OpenMessage originally started out as a replacement for an internal library that was used across teams. At the time, the team I was apart of needed the latest version of dotnet core for the library where as the other team were stuck on RC1. They were also developing features for that version of the framework and a few pre-existing details that we were unhappy with (eg: the request/response implementation). With that in mind, I created a minimal wrapper for what we needed. Looking forward, I plan to dedicate a bit more time to the project and improve it.
Just a quick update to say that the Azure provider for OpenMessage has been released. This update fixes an issue with scheduling messages on topics.
MSMQ is Microsoft’s Message Queuing service that can be used to implement both synchronous and asynchronous solutions. Typically solutions are architectured using the available C++ API’s or via the relevant COM objects. The .Net Framework exposes the System.Messaging namespace which contains all the classes that you need to work with the MSMQ API.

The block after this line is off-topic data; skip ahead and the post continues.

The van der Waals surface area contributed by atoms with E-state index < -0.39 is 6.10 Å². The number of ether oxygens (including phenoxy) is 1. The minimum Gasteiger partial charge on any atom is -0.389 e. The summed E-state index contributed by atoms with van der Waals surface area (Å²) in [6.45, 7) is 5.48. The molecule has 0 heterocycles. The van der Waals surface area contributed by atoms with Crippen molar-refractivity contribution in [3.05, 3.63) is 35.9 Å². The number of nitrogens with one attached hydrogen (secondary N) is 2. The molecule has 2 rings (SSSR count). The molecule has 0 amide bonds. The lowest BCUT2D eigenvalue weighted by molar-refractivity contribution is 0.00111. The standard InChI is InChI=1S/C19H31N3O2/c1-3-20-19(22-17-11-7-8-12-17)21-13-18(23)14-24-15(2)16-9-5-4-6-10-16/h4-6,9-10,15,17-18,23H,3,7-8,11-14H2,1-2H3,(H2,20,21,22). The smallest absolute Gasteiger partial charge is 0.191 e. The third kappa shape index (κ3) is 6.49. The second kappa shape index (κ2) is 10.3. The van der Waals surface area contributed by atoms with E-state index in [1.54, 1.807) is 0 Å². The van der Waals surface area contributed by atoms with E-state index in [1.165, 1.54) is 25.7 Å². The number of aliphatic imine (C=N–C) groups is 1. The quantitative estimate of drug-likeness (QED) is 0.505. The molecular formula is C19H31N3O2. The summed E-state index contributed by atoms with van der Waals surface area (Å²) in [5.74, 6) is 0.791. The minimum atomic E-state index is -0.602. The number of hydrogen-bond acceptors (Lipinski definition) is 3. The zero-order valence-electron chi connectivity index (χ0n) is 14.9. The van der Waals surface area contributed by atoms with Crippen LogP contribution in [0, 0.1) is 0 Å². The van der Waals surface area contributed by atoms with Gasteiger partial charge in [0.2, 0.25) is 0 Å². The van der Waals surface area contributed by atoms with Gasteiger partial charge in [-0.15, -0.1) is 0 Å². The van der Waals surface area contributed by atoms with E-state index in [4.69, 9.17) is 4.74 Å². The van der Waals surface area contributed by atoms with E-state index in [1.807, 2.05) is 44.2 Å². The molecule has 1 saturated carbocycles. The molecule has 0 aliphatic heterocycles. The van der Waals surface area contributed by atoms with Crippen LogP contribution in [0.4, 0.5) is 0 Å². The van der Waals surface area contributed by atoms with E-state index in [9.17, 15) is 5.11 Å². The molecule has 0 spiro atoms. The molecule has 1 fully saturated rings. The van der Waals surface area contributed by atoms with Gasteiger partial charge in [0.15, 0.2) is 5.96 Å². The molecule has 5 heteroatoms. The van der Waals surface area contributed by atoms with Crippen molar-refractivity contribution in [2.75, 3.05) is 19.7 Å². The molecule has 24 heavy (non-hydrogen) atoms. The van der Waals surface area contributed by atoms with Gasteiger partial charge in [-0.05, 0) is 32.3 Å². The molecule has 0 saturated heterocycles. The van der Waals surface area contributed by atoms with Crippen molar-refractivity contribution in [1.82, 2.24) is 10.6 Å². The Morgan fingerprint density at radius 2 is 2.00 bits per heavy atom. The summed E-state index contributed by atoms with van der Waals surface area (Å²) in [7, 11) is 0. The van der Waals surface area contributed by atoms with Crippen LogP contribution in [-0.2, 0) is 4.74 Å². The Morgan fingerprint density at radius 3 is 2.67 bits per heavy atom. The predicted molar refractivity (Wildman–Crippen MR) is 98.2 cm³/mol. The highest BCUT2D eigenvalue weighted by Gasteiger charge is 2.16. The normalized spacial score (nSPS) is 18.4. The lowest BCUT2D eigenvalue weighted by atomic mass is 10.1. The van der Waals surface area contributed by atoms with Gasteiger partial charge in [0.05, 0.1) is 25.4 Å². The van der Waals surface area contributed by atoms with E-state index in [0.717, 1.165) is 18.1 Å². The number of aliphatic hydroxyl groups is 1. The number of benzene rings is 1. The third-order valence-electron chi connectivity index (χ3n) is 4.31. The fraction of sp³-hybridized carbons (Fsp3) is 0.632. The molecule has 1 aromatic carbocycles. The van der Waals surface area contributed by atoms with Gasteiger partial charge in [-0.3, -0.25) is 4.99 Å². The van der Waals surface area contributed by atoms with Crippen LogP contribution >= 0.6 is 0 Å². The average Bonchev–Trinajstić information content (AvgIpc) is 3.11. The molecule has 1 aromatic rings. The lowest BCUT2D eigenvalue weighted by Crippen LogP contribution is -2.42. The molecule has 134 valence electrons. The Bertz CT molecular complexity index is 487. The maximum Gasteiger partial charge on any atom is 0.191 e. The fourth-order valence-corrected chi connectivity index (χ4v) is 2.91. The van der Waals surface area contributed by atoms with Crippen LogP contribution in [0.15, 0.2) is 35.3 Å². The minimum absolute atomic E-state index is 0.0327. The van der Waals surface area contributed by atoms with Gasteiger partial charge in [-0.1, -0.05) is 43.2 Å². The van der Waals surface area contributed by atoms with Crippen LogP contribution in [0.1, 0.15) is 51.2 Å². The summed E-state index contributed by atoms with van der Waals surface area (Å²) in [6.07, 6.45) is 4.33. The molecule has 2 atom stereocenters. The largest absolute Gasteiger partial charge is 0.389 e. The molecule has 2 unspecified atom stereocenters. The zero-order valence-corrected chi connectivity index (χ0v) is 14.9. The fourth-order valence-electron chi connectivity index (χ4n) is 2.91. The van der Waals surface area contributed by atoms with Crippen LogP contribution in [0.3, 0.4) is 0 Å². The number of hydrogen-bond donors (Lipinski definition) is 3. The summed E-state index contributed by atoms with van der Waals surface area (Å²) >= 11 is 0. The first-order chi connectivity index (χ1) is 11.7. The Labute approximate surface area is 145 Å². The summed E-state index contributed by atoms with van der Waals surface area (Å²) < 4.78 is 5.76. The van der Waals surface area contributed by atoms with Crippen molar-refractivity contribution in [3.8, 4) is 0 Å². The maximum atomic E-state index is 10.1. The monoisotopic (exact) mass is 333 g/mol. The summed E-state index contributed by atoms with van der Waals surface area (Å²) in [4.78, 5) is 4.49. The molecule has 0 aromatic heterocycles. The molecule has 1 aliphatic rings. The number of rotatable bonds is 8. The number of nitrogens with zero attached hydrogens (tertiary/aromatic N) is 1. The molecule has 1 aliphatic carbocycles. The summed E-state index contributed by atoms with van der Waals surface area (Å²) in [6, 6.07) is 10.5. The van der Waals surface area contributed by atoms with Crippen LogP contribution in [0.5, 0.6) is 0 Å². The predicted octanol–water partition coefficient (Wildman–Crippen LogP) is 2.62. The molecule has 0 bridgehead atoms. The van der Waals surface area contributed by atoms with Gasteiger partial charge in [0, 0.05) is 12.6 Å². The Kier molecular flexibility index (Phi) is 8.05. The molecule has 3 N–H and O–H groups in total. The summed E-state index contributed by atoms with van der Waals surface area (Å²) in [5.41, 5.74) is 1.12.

Message queues are a substantial part of modern day enterprise architectures and a vital part of providing scalable solutions. They are designed for asynchronous communication between different parts of the system. They help scale individual components of a system and increase reliability with the optional addition of the persistence of messages to a storage system.